Originally Posted by TakeFive
Many marinas ban the use of unattended heaters. I know mine does. Plus, heat could make mildew worse (unless it burns your boat down first
Installing a device that condenses the water and dumps it in your galley sink is about a simple as it gest. I'm not sure that your suggestion of evaporating water into the air is any simpler or more effective.
I'm with Take Five on this, and have done quite a bit of testing.
* Heater (light bulb only lowers the humidity in the immediate area, and only if the amount of ventilation is just right (too much and the heat goes away). For this to be effective it would have to be enough to warm the boat 5-10F to allow for distribution problems. 60w is not enough for most boats. I used bulbs in the past and effectiveness was mixed (good near the bulb, not far away, 27-foot boat).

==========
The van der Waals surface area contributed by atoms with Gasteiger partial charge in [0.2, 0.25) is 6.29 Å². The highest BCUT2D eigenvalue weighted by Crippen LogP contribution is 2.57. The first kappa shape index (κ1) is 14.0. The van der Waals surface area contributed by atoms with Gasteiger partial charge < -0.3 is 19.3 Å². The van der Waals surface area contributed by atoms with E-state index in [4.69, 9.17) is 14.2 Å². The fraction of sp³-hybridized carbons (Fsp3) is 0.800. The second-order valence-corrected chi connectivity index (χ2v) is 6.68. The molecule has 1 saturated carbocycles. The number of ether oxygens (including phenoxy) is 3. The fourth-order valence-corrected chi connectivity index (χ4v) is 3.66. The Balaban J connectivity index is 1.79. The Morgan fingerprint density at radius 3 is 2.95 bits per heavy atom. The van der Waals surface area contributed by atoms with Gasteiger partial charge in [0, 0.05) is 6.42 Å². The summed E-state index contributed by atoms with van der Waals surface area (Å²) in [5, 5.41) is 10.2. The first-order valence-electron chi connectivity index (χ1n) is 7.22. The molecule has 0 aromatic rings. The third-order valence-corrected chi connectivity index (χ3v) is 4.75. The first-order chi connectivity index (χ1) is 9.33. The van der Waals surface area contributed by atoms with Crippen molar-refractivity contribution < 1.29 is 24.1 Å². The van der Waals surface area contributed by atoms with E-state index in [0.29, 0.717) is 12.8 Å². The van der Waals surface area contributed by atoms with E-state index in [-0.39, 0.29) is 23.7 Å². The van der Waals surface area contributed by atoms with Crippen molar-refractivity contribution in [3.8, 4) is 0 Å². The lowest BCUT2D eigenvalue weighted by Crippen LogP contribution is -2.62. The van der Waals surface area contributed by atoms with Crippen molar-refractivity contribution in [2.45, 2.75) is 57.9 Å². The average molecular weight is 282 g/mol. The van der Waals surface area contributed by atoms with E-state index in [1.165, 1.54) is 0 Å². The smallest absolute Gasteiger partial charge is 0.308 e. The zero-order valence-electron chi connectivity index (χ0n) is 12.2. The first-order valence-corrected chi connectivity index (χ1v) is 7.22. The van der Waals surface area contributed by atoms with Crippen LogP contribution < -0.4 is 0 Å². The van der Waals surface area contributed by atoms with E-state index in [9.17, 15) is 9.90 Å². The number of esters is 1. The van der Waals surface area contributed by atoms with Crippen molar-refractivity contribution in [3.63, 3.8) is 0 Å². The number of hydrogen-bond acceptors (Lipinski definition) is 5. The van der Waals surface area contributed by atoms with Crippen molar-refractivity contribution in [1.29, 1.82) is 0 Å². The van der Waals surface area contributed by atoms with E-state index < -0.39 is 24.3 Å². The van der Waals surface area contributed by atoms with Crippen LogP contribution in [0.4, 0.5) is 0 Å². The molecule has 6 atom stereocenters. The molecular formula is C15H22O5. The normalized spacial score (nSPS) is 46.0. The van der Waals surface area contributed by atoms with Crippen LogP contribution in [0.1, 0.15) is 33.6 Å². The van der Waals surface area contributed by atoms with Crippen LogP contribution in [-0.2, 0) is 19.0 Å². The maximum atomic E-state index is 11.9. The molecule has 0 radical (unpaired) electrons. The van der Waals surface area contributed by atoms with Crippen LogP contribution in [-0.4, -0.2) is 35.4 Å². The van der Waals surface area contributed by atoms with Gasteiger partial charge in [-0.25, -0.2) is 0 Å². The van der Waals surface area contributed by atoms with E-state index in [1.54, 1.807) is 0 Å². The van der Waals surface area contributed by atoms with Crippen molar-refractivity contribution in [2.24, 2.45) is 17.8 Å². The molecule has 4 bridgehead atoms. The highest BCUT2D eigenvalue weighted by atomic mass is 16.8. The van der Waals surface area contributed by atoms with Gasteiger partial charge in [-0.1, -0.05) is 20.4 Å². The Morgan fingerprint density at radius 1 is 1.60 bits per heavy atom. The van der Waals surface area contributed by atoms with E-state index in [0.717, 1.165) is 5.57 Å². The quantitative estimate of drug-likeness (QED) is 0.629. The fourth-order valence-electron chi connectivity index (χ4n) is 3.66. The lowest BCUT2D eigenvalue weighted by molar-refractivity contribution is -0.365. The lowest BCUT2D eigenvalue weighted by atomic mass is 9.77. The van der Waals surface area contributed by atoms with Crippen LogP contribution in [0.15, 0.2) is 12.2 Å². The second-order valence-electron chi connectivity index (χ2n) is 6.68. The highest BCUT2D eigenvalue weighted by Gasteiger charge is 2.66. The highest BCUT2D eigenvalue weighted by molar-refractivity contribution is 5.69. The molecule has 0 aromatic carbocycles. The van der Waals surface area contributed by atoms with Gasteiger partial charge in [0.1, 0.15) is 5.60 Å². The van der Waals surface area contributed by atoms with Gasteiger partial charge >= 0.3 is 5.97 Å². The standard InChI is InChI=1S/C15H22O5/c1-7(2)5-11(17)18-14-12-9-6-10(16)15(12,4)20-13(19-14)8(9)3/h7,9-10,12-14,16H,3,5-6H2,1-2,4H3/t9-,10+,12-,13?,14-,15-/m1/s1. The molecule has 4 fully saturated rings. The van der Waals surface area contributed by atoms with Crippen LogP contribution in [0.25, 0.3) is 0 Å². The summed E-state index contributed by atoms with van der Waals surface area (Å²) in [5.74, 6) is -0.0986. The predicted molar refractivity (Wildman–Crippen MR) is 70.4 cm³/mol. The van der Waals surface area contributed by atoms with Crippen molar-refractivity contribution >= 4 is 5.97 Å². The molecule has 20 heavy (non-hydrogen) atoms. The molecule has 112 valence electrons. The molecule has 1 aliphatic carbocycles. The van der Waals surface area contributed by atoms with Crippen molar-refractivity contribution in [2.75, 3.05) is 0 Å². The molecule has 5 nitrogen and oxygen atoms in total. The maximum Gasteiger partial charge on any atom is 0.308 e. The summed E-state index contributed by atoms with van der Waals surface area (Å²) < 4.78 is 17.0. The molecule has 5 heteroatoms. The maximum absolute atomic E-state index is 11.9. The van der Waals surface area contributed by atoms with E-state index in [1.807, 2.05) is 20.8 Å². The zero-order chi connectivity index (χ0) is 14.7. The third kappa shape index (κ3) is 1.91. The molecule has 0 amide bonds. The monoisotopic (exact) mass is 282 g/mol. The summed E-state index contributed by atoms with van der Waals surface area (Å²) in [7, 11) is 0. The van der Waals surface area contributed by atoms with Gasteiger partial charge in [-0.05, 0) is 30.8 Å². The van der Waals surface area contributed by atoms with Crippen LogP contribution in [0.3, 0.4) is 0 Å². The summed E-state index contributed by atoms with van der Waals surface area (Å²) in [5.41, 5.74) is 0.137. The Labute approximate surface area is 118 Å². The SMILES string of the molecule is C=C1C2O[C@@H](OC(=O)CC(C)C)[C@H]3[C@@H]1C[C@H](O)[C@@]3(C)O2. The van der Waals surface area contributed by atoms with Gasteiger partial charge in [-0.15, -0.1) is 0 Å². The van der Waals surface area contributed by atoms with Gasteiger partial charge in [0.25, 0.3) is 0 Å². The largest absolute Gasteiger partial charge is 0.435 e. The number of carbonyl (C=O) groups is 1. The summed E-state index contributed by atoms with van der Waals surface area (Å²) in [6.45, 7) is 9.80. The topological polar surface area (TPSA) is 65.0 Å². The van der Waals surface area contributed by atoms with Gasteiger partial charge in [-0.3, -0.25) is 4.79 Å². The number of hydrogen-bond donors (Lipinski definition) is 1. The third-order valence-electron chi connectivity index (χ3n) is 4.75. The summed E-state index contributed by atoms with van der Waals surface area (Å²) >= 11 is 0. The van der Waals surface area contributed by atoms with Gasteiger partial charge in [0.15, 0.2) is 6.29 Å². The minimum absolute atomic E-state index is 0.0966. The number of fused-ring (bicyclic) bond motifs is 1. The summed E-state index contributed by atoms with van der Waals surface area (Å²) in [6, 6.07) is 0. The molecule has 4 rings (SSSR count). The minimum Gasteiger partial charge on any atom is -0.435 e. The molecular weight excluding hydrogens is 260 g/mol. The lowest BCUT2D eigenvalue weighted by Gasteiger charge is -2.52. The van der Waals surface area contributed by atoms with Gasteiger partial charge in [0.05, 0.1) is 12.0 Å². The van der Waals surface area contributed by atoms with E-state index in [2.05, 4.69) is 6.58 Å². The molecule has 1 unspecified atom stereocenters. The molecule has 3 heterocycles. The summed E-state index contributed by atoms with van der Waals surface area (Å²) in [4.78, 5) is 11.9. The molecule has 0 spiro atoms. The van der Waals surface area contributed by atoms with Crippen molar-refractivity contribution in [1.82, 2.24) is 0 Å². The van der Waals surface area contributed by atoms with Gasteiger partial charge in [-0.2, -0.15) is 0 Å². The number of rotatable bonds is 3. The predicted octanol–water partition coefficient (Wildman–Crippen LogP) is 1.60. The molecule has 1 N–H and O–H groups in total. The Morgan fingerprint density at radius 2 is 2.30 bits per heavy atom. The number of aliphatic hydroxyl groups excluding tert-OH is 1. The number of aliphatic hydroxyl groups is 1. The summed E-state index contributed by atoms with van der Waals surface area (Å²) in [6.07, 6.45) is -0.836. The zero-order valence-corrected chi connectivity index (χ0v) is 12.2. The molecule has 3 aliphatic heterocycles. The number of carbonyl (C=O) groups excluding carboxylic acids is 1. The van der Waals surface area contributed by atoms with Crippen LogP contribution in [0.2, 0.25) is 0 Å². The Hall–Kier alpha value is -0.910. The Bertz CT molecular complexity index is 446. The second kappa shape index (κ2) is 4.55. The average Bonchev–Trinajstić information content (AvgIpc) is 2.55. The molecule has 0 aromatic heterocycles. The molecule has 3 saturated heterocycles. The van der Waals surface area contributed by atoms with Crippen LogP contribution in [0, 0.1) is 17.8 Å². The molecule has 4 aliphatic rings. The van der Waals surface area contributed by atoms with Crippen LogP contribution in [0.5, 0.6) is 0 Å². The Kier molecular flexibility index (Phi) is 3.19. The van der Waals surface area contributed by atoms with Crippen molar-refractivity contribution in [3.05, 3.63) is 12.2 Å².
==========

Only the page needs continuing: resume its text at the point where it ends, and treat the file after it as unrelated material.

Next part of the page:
* Any water evaporated can easily re-condense in a cooler portion of the boat (under a mattress or in a locker against the hull, for example). This is the bane of boats that are heated and occupied.
* The power consumption is the same.
* RH will be lowered about 5 times further by a dehumidifier than a bulb. Tested it.
Is this overkill? Everything depends on the climate, size of the boat, leakage and usage. My boat is a little larger, sees some winter use, and is in a damp place. I do know that a dehumidifier will keep the bedding fresh through the winter, and ventilation, well, not so much.
There with be a PS article out on this soon.
Sail Delmarva: Dehumidifier vs Desicant
CaCl2 is a total waste of time unless the boat can be PERFECTLY sealed, or unless many large containers are used. They remove pathetically little in low temperatures.